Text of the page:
3.2 Decadal variability

Latif and Barnett (1996) discussed two types of decadal variability in the North Pacific that may be relevant for the NAMS. The first is associated with the climate shift in the North Pacific in the mid-1970s (e.g., Douglas et al., 1982; Trenberth and Hurrell. 1994: Miller et al., 1994: Graham et al., 1994) which many authors agree is a manifestation of atmospheric forcing driving ocean variations. The second type is more oscillatory, and involves unstable ocean-atmosphere Interactions over the North Pacific as originally hypothesized by Namias (1959). Namias argued that SSTA in the North Pacific influence the atmospheric transients, hence the mean westerly flow in such a way as to reinforce the original SSTA. Recent coupled GCM and observational studies (e.g., Latif and Barnett, 1994,1996) have implicated Namias's hypothesis in the decadal variability of the North Pacific-North American sector.

In a recent study Higgins and Shi (2000) argued that the summer monsoon in the southwest U.S. is modulated by Longer term (decade-scale) fluctuations in the North Pacific SSTs associated with the Pacific Decadal Oscillation (PDO). Relatively wet monsoons tended to occur during the negative phase of the PDO while relatively dry monsoons were more frequent during the positive phase of the PDO. This is consistent with the fact that El Niño (La Niña) events, which tend to favor relatively dry (wet) monsoons in Mexico, occur more frequently during the positive (negative) phase of the PDO- Higgins and Shi (2000) also found that the mechanism relating the North Pacific wintertime SST pattern to the summer monsoon appears to be via the impact of variations in the Pacific jet on west coast precipitation regimes during the preceding winter. This mechanism affects local land-based sources of memory in the southwestern U.S., which in turn influence the subsequent timing and intensity of the summer monsoon. These results arc consistent with recent results of Castro et al., (2000b).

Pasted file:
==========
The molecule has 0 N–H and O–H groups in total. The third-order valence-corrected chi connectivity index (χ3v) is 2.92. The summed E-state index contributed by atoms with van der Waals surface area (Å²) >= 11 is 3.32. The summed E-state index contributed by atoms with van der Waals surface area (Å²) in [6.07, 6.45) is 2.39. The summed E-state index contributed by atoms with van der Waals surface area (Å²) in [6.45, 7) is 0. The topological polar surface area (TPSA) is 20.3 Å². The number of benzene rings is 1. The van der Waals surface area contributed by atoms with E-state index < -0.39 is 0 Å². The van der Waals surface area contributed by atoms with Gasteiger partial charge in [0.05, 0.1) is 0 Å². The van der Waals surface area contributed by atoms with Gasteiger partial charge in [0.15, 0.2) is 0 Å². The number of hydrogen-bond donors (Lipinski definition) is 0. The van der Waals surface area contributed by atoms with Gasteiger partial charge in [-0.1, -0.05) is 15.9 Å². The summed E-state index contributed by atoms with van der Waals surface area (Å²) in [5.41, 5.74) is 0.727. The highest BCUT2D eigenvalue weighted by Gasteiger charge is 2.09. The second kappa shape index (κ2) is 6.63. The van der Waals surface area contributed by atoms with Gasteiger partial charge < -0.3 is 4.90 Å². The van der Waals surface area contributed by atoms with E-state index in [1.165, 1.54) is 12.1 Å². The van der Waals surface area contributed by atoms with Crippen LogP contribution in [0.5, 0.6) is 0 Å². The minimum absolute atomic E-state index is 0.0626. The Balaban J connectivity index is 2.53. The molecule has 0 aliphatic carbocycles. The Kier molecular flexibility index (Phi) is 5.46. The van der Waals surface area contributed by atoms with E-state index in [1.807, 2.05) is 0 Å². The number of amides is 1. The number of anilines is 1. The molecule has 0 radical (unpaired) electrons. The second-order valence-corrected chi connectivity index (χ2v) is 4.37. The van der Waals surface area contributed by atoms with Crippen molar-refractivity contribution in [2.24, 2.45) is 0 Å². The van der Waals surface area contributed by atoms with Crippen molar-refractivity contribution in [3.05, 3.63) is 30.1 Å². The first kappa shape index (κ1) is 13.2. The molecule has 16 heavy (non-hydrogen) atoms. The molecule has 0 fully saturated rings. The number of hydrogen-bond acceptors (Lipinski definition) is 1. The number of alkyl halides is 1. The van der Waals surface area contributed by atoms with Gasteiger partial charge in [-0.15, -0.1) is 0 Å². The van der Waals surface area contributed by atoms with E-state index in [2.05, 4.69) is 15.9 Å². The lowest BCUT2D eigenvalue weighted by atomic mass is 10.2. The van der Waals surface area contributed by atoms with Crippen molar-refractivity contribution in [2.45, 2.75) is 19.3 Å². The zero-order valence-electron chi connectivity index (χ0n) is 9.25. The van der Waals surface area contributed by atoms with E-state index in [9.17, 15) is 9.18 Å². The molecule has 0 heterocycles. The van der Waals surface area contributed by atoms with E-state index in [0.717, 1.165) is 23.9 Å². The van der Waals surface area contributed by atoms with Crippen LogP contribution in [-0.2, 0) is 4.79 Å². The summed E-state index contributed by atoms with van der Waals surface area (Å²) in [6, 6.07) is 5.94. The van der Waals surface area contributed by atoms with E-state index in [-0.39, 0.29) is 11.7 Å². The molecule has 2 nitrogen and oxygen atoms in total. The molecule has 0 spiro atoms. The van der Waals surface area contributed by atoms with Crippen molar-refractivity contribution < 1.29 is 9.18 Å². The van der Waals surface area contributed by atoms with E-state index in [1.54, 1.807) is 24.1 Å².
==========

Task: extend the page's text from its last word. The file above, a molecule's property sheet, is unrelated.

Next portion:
The teleconnectivity of monsoon rainfall in Mexico with various large-scale climate indices appears to vary according to the phase of the PDO (Englehart and Douglas, 2001). During the positive phase of the PDO (warm SSTs off the West Coast, cold SSTs in the central North Pacific) rainfall over moat of Mexico exhibits strong negative relationships with ENSO. During the negative phase of the PDO relationships between Mexican rainfall and ENSO arc weak. However, in the negative phase of the PDO local climate indices become more prominent as potential predictors of regional rainfall in Mexico (e.g. continental ridge position and local SST fields). This shift to local teleconnection indices becoming more important suggests that local land-sea processes may play a larger role in shaping the monsoon in Mexico during periods when global SSTs and atmospheric circulation are less coupled.

Recent research has shown that low-frequency variability in U.S. summer rainfall is associated with multidecadal variability in the North Atlantic SST (Enfield et al., 2001). For example, the North Atlantic warming (roughly 1930-1965) included two of the most well known droughts (the 1930's Dust Bowl and the 1950s drought). The North Atlantic variability is also associated with important changes in the winter correlation patterns between U.S. rainfall and ENSO. Much of our empirical knowledge of ENSO rainfall effects over the U.S. has been obtained during the recent period of North Atlantic cooling (roughly 1969-1994). However, relatively little is known about now this low-frequency SST variability interacts with interannual fluctuations of the NAMS.

3.3 Intraseasonal variability

The intensity of the seasonal mean monsoon is influenced by the nature of Cha variability within the monsoon season. Previous attempts to relate rainfall anomalies for the monsoon season to the date of onset of the Indian monsoon (e.g., Dhar et al., 1980) have generally shown little relationship indicating that the intraseasonal variability of monsoon rainfall is quite large. A season with deficient monsoon rainfall does not imply an absence of rainfall for the whole season, but rather prolonged periods of reduced rainfall often referred to as "break" monsoons; prolonged periods of enhanced rainfall are referred to as "active" monsoons.

Tropical rainfall exhibits strong variability on sub-seasonal time scales throughout the global tropics- These fluctuations, which are also clearly evident in the tropical planetary-scale sea-level pressure field and in the winds over the western Pacific, often go through an entire cycle in 30-60 days, and are commonly referred to as intraseasonal oscillations or Madden-Julian Oscillations (MJO's) (Madden and Julian, 1971, 1972, 1994), There are distinct patterns of lower-level and upper-level atmospheric circulation anomalies which accompany the MJO-related patterns of tropical rainfall (e.g., Kayano and Kousky, 1999). These circulation features extend around the globe and thus provide important information regarding the regions of ascending and descending motion associated with particular phases of the oscillation.